Court orders Boston police to reinstate fired officer
By Edward Mason and Tom Mashberg GLOBE CORRESPONDENTS JULY 22, 2015
A Suffolk Superior Court judge has upheld a decision by an arbitrator who ruled that the Boston Police Department must reinstate an officer fired in 2012 for allegedly using excessive force during an arrest and then lying about the incident.
The city had challenged the ruling, involving Officer David C. Williams, contending that the commissioner had the right to fire officers and that it would violate state law and sound public policy to cede that power to an arbitrator. In a June 29 decision, Superior Court Judge Dennis J. Curran agreed that the commissioner should have the “right and authority” to “manage and discipline” his officers. But he found that state law and legal precedent bound him to uphold the arbitrator’s 2013 ruling.
“The court is constrained by the arbitrator’s finding of fact,” Curran wrote. “The charges against Officer Williams represent a potentially serious breach of [his] oath and the public trust. Nonetheless, no matter how valid and poignant the police department’s concerns are, it is beyond the court’s power to grant the requested relief.”
Former Commissioner Edward F. Davis fired Williams over the arrest of Michael P. O’Brien, then of Methuen, in the North End on March 16, 2009. A police trial board had determined that Williams used an improper chokehold on O’Brien during a heated fender-bender dispute between O’Brien and another motorist just after midnight on Hanover Street, and later lied about the arrest. The city paid O’Brien $1.4 million in 2012 to settle a civil rights suit.
In reinstating Williams, the arbitrator, Michael C. Ryan, had ruled that O’Brien, a former Middlesex County correction officer, was not a credible witness, was intoxicated the night of the arrest, and had a motive to lie. “[I]t is clear to me that O’Brien’s account of the incident was not truthful,” Ryan wrote. “If officers became aggressive, and there is no doubt that they did, it was because the behavior of O’Brien and his friends warranted it.”
Bonnie McGilpin, a City Hall spokeswoman, said in an e-mail that Boston “is reviewing the decision and determining whether or not to appeal.” She added that “Williams’ status will remain as terminated (unpaid) unless the City decides not to appeal the decision.” Williams stands to receive more than $400,000 in back pay, as well as retroactive benefits, other compensation, and restored seniority upon reinstatement.
The city has 30 days to appeal, McGilpin said.
“David Williams is very happy with the decision and is hoping to get back to work as soon as possible,” said John Becker, an attorney with Sandulli Grace, which represents Williams’s union, the Boston Police Patrolmen’s Association.
“I hope they’ll accept the decision of the Superior Court,” he said.
The judge’s ruling was not unexpected given the deference generally given to arbitrators’ decisions, said Neil V. McKittrick, a labor lawyer at Ogletree Deakins. Going forward, he said, the question is whether Boston will seek to reexamine with the union what constitutes just cause for terminating a police officer under their collective bargaining agreement.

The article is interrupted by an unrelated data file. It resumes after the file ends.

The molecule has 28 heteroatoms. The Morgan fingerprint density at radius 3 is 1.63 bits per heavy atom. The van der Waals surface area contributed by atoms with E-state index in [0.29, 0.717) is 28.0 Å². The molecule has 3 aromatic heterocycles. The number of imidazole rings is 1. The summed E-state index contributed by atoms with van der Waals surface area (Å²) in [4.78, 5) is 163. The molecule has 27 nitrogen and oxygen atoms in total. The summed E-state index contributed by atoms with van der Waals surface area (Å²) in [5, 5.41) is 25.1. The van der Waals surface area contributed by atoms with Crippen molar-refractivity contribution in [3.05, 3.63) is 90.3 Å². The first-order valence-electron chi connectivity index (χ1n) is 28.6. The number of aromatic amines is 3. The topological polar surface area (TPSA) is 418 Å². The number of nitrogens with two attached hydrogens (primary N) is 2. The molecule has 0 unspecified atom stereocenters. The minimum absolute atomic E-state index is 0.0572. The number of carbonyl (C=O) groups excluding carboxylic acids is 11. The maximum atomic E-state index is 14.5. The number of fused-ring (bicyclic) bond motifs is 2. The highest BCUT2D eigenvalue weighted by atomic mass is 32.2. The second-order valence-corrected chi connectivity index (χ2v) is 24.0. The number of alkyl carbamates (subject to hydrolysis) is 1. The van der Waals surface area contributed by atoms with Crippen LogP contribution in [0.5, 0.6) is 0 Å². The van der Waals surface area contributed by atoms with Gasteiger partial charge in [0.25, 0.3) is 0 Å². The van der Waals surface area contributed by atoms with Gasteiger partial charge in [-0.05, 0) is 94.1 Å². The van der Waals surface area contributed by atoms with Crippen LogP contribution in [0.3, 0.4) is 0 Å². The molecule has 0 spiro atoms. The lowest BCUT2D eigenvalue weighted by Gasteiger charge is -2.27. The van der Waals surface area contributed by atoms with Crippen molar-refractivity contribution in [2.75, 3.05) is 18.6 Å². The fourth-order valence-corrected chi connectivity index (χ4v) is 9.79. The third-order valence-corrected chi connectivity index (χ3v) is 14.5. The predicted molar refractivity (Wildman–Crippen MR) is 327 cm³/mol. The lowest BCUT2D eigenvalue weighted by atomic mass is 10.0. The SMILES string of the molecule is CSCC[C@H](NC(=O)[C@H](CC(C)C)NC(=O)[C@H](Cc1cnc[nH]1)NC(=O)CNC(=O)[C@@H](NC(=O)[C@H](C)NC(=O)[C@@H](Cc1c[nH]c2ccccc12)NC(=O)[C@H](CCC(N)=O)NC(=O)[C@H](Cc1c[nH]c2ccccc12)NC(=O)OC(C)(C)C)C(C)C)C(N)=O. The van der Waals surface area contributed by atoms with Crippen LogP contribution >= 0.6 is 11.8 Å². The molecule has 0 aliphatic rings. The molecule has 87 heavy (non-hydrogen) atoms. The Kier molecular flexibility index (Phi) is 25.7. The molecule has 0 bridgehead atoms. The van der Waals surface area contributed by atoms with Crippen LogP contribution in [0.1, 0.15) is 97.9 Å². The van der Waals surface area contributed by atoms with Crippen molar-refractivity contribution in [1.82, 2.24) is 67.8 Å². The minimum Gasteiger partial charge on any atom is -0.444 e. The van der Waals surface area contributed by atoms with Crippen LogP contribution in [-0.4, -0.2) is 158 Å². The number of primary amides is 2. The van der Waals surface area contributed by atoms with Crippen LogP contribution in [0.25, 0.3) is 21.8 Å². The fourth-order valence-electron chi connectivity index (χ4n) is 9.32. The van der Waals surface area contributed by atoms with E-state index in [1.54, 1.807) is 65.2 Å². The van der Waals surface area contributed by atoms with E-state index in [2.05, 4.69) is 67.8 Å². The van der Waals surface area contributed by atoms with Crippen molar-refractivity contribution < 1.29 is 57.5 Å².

“Maybe in those circumstances involving claims of police brutality, the police commissioner should have more discretion to deal with an issue the public has identified as a significant concern,” McKittrick said.
O’Brien’s attorney, Howard Friedman, said his client was “very disappointed.”
“Being a law enforcement officer, he wanted to get Williams off the police force,” Friedman said. “That’s why he came forward.”
Friedman called David Williams “an exceptionally lucky police officer.”
“Boston is unlucky because now they have to figure out what to do with him,” Friedman said.
In testimony before the police trial board, O’Brien asserted that the night of the arrest, Williams tackled him, put his arm around his neck, and drove him into the pavement after O’Brien pulled out a cellphone camera during the traffic stop. Williams countered that he had O’Brien in a “semi-bear-hug hold.”
In December 2012, the department’s Internal Affairs Division found Williams had used a chokehold and was untruthful in his testimony. He became the first officer Davis fired under a policy, launched in January 2010, that said officers would be terminated for lying in department reports, in court, or to police investigators. Williams then challenged the firing.
The case represents the second time the police department has been ordered to take back Williams. In 1998, Williams was fired for his role in the 1995 near-fatal beating of Michael Cox, a plainclothes officer who was mistaken for a homicide suspect. In 2005, an arbitrator ruled Williams was fired without just cause and ordered that he receive $500,000 in back pay and be reinstated.
That episode also cost the city. Cox, now a deputy superintendent, sued the city over the incident and received an $817,000 settlement. He also sued Williams and reached an out-of-court settlement.